If you don’t want the U.S. military to intervene in a brutal civil war halfway around the world, or to start a war with a nuclear power, then the New York Times reporters and editors apparently think you’re an “isolationist.” Catch the lead from this news story at the Times.

Americans are exhibiting an isolationist streak, with majorities across party lines decidedly opposed to American intervention in North Korea or Syria right now as economic concerns continue to dwarf all other issues, according to the latest New York Times/CBS News poll.

Let me posit different characteristics of an “isolationist”: What if you didn’t want to allow Americans to trade with foreign countries or visit overseas, if you wanted to prohibit immigrants, cease all diplomatic relationships and eliminate all foreign aid? I think that would be the makings of an isolationist. But the Times' definition — someone who opposes U.S. entry into some foreign wars — is a standard one.

NPR’s Mara Liasson said during the GOP primary that Michele Bachmann and Newt Gingrich were displaying some of the “new isolationism” for opposing U.S. intervention in Libya’s civil war and the desire to wrap up our decade-long occupations of Iraq and Afghanistan.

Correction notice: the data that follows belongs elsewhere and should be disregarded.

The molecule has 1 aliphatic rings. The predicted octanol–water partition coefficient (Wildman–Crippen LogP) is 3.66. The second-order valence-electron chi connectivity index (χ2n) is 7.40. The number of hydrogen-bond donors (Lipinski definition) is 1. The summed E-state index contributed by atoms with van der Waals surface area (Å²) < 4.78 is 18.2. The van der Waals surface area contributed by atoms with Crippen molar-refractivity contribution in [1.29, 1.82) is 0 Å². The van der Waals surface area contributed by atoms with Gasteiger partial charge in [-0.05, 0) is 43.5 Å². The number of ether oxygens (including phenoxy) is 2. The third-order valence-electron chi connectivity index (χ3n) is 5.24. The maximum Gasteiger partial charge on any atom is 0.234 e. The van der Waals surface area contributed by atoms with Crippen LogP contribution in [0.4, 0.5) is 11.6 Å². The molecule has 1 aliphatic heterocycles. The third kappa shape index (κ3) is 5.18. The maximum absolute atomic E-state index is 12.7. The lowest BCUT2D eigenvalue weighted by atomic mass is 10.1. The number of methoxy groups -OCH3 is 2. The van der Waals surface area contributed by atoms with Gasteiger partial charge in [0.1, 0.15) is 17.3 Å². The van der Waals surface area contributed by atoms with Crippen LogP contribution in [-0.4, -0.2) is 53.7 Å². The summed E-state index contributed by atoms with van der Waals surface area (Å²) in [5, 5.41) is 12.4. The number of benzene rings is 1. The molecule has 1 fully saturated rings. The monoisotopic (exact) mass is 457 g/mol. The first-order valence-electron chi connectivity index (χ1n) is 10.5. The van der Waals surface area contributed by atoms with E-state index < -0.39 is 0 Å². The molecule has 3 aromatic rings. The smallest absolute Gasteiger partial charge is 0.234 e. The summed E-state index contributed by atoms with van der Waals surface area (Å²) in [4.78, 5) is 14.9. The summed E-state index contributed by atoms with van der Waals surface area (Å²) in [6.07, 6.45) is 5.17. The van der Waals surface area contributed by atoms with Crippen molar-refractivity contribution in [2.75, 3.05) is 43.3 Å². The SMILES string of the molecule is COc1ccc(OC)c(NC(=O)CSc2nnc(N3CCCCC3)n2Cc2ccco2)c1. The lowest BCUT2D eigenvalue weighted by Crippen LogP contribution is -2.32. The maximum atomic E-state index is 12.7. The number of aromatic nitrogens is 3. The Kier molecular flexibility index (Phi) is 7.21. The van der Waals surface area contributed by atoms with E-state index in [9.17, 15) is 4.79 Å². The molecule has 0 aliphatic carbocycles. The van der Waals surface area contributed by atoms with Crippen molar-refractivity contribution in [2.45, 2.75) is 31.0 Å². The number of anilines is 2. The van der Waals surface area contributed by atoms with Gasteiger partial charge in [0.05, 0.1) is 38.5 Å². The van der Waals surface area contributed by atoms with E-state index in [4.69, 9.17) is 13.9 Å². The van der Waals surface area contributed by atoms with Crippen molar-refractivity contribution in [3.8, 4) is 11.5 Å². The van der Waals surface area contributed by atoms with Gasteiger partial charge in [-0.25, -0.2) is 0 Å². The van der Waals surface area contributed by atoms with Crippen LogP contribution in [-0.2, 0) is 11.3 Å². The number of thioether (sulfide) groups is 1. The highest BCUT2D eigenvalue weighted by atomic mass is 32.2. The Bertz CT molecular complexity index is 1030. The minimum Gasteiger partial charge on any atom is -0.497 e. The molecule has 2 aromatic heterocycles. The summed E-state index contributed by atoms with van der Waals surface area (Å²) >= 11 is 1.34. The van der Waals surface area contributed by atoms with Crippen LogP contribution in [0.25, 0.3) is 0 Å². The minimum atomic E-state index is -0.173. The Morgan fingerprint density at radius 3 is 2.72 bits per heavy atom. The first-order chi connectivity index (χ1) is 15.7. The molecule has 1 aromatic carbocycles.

Time’s Adam Sorenson called Jon Huntsman an isolationist for saying “I would have chosen from the beginning not to intervene in Libya. I would say that is not core to our national security interest ... I would tell you that we have to evaluate very carefully our presence in Afghanistan.”

As I wrote at the time:

Huntsman was an AMBASSADOR TO CHINA! He speaks Mandarin. He was deputy assistant secretary of commerce and ambassador to Singapore. His degree from U Penn is in international politics. He was deputy U.S. trade representative who launched the Doha free-trade talks. Wikipedia tells me he is or has been on the boards of “the Pacific Council on International Policy … the Brookings Institute Asia Policy Board, the Asia Society in New York, and the National Bureau of Asian Research.”

But he could be an “isolationist” if he wants us to do less bombing, policing and shooting in the Muslim world?

I wonder if the Times has an editorial policy on use of the word "isolationist."